Bouteflika Appoints Prime Minister to Reorganize Algerian Government

Bouteflika Appoints Prime Minister to Reorganize Algerian Government

Algerian President Abdelaziz Bouteflika announced Monday a delay to next month's presidential election and is bowing to unprecedented public protests and promising not to seek a fifth term.

He has led Algeria for 20 years but has been rarely seen in public since he suffered a stroke in 2013.

President Bouteflika has postponed the April 18 presidential elections with no new date for the election was set. "The conference should strive to complete its mandate by the end of 2019", added Bouteflika.

Brahimi, a former foreign minister and United Nations special envoy, is expected to chair the conference, the source told Reuters.

"We were waiting for the Algerian power to find a ruse to stay in place", said North Africa analyst Khadija Mohsen-Finan of the French Institute for worldwide and Strategic Affairs, suggesting this is exactly what happened.

Video posted online showed stunned citizens in Algiers' central Audin Square waving their arms with joy to a chorus of celebratory auto horns.

The New York Times quoted former communication minister Abdelaziz Rahabi's dire prognosis: "Bouteflika is not running, but he's going to remain as president beyond April 2019. We need to keep on fighting against his rule and the regime", said Liasmine, who plans to take part in new demonstrations on Friday. "The battle is not won".

French President Emmanuel Macron said Bouteflika's statement opened a new chapter and called for a "reasonable duration" to the transition period. "But we are willing to keep on fighting", she said. On March 3, the ailing 82-year old had made an offer to the nation - elect him again and he would undertake constitutional reforms and leave within a year.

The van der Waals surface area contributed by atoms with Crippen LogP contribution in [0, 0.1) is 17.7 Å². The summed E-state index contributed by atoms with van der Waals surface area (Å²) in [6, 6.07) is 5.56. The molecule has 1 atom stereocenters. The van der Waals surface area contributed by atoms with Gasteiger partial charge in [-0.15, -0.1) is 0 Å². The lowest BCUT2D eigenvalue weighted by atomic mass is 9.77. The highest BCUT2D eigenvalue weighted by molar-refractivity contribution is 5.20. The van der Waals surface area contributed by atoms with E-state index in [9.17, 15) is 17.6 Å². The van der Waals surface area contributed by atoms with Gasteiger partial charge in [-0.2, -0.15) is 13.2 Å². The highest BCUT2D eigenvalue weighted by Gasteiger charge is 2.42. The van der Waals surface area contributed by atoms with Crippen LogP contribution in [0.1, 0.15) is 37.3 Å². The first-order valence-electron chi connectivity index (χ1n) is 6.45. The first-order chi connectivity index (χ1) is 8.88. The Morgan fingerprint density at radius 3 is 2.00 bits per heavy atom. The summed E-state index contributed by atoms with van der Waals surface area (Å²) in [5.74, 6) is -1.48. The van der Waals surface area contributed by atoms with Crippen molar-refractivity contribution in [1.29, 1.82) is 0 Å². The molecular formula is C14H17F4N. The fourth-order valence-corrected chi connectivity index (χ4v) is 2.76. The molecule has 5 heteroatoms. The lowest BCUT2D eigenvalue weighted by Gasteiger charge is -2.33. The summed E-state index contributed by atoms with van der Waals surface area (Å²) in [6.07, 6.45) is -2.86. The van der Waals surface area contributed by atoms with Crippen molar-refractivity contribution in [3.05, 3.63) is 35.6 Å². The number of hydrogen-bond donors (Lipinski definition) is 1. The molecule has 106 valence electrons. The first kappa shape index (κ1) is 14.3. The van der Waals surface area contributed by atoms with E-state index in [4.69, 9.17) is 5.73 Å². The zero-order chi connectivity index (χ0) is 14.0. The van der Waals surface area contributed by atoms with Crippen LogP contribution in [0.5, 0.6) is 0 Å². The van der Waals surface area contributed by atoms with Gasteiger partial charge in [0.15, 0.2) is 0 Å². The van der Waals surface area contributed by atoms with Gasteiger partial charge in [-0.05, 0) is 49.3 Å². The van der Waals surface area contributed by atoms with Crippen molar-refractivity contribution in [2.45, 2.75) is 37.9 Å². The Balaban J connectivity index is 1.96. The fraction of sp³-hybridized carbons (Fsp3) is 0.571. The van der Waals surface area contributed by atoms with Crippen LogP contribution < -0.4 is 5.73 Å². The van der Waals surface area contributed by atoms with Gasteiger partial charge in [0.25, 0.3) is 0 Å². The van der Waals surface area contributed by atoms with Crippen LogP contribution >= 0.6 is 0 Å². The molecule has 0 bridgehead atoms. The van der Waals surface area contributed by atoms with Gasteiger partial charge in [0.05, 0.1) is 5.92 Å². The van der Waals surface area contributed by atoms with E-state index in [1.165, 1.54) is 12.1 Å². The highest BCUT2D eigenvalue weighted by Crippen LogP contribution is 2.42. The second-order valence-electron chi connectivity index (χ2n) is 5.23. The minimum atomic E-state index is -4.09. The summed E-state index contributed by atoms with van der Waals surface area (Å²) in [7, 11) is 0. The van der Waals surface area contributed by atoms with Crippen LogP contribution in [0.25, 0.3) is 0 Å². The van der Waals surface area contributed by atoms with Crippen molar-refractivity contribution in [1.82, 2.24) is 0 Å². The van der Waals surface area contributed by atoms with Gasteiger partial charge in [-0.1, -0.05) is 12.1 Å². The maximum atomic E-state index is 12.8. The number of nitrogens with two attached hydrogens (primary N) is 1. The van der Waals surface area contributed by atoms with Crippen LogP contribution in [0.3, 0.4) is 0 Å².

This is all too distant and too vague for many Algerians, especially the young, who are seeking real change to an ossified political system dominated by opaque cliques of officials, businessmen and politicians amid soaring unemployment, widespread corruption and a chronic shortage of accommodation.

Pressure mounted on Mr Bouteflika to withdraw when more than 1,000 judges said on Monday they would refuse to oversee the planned general election were he a candidate.

The announcement came a day after Bouteflika returned home after his two-week stay in a Swiss hospital. They're also angry at what's seen as a corrupt and out-of-touch power structure that has grown rich under Bouteflika while millions see little gain from the country's gas wealth.

The demonstrations have been the biggest in Algeria since an election was annulled by the military in 1991, triggering a decade of civil war against Islamists in which 200,000 people were killed.

Others were more cautious, calling their longtime leader's pledge to step aside just a first step.

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